Women’s Rights and Health in Indonesia’s Prisons

Criminal justice systems routinely overlook the specific needs of women and girls in prisons. Although there are major differences in the policies and practices adopted by countries around the world, many still fail to meet women’s basic needs and are far from complying with accepted international recommendations, human rights principles and social justice (WHO and UNODC 2009). The purpose of the mapping exercise is to learn more about the situation of women’s health in Indonesian prisons. Its aim is to review current policies and practices, and to generate strategic information on the needs and gaps relating to women’s health in prisons.

A desk review of international and national laws, policies and recommendations was conducted, as well as a review of literature on women’s health in prison in Indonesia. Data was collected using the WHO/UNODC Women’s health in prison – action guidance and checklists, specifically designed for stakeholders with responsibility in prisons to (self-) assess the current situation and identify areas for improvement. Checklists were filled in by Directorate of Corrections representatives (13), heads of prisons (15), and prison health staffs (15).

While the Indonesian law provides prisoners with basic rights, including access to education, health services, decent nutrition, and the right to maintain contact with family members, current legislation does not specifically address the human rights and health of women and their children in prisons. Prison management policies and practices related to the treatment of women and their health vary considerably across Indonesian prisons. The same is true for awareness and attitudes among prison managers and health staff. A lack of gender sensitive legislation regarding women in prisons on a national level, limited resources and awareness, as well as overcrowding makes it difficult for correctional facilities and prison health staff to take into account the specific needs of women in prisons and put into practice related UN standards and rules for the treatment of women prisoners.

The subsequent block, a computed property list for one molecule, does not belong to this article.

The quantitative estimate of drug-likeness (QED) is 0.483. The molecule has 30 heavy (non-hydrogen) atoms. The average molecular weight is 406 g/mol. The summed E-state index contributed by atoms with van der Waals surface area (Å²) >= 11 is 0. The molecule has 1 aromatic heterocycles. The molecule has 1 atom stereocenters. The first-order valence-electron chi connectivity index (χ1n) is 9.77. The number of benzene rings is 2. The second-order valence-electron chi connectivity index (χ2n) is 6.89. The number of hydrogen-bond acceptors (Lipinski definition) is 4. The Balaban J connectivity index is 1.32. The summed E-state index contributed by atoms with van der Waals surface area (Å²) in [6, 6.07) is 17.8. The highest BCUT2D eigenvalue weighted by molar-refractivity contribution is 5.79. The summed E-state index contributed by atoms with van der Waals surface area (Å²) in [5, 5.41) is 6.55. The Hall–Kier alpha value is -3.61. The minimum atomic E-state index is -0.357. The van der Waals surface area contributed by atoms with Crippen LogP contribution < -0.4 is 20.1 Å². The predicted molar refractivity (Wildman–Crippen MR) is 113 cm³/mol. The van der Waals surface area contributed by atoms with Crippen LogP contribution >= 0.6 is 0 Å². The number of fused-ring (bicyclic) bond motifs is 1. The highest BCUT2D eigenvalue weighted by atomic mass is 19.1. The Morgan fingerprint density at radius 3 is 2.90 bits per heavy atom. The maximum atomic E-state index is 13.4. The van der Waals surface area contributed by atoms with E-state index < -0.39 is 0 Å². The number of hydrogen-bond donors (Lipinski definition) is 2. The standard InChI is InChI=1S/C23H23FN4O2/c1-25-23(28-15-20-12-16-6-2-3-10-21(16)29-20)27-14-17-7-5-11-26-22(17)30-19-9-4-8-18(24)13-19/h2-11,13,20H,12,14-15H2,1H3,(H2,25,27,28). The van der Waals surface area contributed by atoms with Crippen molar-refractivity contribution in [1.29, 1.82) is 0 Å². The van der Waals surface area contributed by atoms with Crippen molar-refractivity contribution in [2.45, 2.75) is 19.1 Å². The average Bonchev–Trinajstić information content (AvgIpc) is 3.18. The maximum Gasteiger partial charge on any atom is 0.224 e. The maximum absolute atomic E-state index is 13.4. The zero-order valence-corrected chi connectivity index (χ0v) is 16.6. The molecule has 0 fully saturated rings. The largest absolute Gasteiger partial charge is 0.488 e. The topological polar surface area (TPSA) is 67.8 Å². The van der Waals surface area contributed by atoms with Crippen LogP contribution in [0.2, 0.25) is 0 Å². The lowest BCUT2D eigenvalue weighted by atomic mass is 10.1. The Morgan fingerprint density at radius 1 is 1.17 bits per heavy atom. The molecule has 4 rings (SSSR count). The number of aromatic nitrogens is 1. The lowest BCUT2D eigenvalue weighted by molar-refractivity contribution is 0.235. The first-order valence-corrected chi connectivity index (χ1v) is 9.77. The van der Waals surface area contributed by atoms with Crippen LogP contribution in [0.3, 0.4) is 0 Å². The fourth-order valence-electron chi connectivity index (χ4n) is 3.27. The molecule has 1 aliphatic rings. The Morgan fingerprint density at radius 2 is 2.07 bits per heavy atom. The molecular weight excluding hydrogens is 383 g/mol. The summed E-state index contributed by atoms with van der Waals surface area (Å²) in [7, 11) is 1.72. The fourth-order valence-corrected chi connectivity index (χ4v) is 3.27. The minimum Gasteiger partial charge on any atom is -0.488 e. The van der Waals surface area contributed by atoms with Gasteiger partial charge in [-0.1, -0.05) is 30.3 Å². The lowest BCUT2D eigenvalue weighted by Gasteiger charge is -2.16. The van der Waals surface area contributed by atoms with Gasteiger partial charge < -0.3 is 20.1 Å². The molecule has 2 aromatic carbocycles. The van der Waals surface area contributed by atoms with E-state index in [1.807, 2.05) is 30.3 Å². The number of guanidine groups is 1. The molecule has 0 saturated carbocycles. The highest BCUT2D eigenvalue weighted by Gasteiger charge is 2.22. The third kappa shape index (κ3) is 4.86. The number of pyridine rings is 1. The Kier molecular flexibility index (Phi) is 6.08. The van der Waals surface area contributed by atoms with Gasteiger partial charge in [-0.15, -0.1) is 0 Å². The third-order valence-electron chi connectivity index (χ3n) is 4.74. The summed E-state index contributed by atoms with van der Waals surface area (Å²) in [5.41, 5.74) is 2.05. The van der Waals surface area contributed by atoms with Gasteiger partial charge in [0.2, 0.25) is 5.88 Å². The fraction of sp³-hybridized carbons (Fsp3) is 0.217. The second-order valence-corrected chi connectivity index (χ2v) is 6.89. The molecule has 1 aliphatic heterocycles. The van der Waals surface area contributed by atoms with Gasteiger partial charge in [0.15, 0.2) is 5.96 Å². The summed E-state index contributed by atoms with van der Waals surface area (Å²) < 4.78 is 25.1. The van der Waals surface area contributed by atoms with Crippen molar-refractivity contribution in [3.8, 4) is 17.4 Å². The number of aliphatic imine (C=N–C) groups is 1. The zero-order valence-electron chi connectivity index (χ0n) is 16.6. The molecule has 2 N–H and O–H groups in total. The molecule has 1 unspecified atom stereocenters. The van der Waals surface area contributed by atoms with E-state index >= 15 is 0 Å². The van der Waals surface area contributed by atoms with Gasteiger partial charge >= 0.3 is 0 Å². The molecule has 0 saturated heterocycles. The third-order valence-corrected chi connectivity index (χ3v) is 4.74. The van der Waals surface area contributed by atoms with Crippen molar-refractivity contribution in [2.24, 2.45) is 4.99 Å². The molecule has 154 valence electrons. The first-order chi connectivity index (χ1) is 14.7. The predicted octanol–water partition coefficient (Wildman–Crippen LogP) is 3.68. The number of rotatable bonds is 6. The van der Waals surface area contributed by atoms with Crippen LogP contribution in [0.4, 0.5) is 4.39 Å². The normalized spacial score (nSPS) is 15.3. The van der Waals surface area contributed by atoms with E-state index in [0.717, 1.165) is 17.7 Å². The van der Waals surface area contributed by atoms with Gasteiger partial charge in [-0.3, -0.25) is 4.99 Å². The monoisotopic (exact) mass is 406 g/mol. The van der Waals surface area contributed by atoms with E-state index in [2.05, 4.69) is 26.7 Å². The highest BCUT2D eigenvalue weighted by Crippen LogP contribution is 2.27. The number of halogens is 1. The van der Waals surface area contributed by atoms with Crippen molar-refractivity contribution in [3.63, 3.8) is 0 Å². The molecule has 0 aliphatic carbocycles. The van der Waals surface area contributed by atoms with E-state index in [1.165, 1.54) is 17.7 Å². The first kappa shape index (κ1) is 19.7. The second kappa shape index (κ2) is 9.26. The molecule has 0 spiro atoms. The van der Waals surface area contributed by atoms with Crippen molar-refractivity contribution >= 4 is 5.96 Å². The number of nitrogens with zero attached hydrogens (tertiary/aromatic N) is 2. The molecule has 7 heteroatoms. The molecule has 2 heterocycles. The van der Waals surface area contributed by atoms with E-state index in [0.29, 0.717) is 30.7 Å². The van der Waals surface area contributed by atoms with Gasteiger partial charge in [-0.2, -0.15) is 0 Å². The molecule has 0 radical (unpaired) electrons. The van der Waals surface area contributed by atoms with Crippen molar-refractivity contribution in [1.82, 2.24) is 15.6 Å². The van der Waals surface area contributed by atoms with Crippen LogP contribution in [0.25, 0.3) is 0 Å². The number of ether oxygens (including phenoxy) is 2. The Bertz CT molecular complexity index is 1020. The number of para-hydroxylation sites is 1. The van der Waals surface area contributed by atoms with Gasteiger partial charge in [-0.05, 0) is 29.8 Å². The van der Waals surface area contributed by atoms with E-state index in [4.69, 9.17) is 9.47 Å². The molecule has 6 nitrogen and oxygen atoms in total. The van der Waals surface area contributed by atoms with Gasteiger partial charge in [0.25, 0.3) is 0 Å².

Indonesia is one of 193 countries, which has voted for the United Nations Rules for the Treatment of Women Prisoners and Non-Custodial Measures for Women Offenders (Bangkok Rules) in December 2010, therefore acknowledging that women in the criminal justice system do have gender-specific characteristics and needs, and agreed both to respect and meet them. In 2016 two representatives of the Directorate General of Corrections (DGC) took part in the “Bangkok Rules Training” conducted by the Thailand Institute of Justice (TIJ) in Thailand. As a follow-up to the training, in 2017, the DGC reached out to UNODC to get support with the implementation of the Bangkok Rules in Indonesia, which was promptly responded with this mapping exercise. By attending the Bangkok Rules Training in Thailand and conducting this mapping exercise, Indonesia has taken two important steps towards improving the rights of women in prison.

This mapping exercise constitutes the first review of current policies and practices regarding women’s health and health care in Indonesian prisons using the WHO/UNODC checklists. While limited in terms of methodology and scope, much needed information on needs and gaps, 8 but also good practices and initiatives, can be generated and used to inform future planning and actions by those who can make a difference.

There is a clear need for more gender sensitive penal policies and prison rules to ensure women’s health needs are properly addressed. Moreover, joint commitment by all key actors who are involved in the treatment of women prisoners is needed to push for a change in awareness, attitude and practices to put international standards into practice and improve health outcomes for women prisoners, their children and the wider community.

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